The challenge we have here is to tap into this data in order to gain actionable insights. Every company (well almost every company) today have their own Data Warehouse with capabilities to generate analytics in order to further enhance their footprint on the market. But what next ! Predictive analytics is something that will provide the cutting edge to these organizations.

Take a look at this article on how Google monitors us today. In this age of internet and social networking, one is tempted to go out to the world and make connections, be vocal and every little thing you do is tracked. The advertisements that you see on the gmail sidebar will more likely reflect something related to the last item you searched on Google ! And that is just a tiny example of what Google knows about you. In essence every person browsing the internet and using the hallowed search engine probably has some kind of a profile created - habits, likes, dislikes, beliefs - every little detail that probably even your partner is unaware of. Is that scary? Yes, definitely. Can you do anything about it? Probably not.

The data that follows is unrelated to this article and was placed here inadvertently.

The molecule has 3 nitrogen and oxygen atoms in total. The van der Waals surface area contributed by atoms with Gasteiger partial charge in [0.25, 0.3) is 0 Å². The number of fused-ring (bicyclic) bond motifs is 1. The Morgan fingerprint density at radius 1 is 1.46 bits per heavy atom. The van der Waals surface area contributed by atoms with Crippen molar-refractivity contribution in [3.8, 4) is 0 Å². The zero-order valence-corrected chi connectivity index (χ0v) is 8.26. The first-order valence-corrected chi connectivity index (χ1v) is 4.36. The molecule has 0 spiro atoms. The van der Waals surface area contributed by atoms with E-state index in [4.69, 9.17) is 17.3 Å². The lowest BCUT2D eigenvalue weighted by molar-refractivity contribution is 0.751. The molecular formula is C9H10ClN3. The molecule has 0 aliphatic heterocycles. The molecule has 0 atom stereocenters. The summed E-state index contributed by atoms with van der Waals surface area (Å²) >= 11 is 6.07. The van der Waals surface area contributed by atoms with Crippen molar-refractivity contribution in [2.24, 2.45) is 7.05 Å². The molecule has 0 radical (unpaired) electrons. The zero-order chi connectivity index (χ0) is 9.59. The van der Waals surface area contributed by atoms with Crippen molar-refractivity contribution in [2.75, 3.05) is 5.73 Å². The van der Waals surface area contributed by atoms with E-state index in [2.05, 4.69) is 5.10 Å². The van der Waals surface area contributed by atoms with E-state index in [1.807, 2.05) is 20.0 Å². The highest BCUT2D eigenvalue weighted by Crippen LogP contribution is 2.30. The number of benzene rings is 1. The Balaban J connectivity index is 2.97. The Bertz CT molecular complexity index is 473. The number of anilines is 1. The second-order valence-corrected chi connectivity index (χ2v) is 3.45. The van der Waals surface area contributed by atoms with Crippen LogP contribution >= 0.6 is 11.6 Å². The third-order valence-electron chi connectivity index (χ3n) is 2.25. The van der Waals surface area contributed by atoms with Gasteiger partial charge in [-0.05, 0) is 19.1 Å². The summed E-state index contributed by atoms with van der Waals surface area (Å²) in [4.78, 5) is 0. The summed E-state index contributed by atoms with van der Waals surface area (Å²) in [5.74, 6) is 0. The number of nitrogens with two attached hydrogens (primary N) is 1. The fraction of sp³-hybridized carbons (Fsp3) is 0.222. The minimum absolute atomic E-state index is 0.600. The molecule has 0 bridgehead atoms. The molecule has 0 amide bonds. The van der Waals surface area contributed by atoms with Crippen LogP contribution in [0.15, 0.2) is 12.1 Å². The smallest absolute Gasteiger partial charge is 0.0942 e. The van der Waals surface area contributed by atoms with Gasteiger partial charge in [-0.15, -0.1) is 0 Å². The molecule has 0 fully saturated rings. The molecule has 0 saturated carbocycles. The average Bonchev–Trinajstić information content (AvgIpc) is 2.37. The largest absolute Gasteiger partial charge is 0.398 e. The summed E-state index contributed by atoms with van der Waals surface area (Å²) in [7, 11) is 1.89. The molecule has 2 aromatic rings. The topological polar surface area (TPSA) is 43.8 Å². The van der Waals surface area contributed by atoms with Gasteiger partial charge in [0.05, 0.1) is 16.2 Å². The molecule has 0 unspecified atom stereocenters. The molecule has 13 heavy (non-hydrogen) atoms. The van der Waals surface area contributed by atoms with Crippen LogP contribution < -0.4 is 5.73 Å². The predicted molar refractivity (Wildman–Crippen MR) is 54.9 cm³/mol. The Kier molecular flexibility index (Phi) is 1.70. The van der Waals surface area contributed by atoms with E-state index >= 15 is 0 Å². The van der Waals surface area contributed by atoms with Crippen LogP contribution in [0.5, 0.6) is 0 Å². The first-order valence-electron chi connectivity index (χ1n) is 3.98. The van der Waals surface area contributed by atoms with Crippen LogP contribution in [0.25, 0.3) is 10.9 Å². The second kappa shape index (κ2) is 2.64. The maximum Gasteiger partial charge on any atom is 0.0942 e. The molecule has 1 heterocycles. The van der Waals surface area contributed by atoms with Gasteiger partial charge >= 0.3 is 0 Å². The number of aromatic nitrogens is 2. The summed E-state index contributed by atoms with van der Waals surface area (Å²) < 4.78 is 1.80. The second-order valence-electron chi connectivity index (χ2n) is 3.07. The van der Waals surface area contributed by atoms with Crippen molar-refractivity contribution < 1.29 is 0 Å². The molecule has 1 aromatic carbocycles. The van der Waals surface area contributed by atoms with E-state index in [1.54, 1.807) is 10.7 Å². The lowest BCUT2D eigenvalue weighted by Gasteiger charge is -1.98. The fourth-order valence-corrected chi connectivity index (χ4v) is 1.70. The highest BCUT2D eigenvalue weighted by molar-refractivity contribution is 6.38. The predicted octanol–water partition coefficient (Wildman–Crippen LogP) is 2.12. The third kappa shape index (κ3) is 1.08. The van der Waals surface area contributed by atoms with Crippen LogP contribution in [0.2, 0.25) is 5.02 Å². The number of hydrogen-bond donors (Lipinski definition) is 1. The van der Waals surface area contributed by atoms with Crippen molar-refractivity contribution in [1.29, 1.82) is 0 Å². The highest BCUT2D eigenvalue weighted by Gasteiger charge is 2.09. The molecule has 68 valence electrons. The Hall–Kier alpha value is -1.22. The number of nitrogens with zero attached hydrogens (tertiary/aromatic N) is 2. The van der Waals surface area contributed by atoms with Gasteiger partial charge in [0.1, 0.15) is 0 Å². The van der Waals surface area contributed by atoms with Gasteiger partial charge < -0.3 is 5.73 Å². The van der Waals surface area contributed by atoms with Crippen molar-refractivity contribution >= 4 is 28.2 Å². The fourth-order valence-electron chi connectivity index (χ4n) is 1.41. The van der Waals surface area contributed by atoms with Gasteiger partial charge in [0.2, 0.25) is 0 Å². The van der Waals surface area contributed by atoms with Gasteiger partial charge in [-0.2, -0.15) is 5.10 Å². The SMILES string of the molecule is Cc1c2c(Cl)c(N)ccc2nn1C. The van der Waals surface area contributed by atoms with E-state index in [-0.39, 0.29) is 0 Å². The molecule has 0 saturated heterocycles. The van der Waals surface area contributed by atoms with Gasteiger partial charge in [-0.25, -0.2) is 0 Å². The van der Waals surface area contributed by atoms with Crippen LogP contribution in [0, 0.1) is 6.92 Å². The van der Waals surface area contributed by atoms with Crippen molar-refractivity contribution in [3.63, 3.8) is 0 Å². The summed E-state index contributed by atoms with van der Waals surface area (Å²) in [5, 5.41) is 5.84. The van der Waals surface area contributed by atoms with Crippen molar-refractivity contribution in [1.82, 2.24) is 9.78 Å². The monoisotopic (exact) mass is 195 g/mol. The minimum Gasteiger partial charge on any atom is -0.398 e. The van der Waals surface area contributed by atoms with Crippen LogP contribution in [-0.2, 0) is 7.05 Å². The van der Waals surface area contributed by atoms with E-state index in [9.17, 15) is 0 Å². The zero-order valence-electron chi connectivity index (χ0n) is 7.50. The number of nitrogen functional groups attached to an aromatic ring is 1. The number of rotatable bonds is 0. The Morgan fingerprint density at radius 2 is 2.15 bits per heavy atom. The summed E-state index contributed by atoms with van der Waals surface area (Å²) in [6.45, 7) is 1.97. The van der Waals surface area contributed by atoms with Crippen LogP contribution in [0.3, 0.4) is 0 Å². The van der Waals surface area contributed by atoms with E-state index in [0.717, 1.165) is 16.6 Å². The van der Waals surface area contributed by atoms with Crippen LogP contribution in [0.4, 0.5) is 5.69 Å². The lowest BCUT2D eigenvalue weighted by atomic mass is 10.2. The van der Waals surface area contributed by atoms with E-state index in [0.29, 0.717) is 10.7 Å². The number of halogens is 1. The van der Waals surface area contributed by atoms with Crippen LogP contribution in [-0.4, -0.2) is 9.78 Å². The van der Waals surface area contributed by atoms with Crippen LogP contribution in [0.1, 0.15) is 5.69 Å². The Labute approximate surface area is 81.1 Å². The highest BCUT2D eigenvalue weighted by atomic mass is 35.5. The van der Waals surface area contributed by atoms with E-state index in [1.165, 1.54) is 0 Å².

Sorry for digressing. So that "Google example" I just gave above is also part of analytics and data and big amount of data or big data.

The fact remains - Yes, data is the next best natural resource and if we know how to churn it well, it can make the world a better place. How?

Could we have predicted the way this gunman opened fire on innocents, yes I am referring to the Louisiana shooting. From the news article it looks like it was a planned out act by the person. If so, how did he plan it? What kind of Internet footprints did he leave? What were his facebook updates or his twitter tweets? What did he message? The police will of course find out everything, but we are working on reactive analytics.

Could we have been proactive? Could we have, based on the real time data, predicted that there was a 80% chance (I just put a number as an example) of this person getting violent and contributing to mass genocide? That is exactly where we wish to do with Big Data, with predictive analytics, with machine learning.

All feedback appreciated.

PS. The views expressed in this article are my own and do not necessarily represent the thoughts of the organization I work for.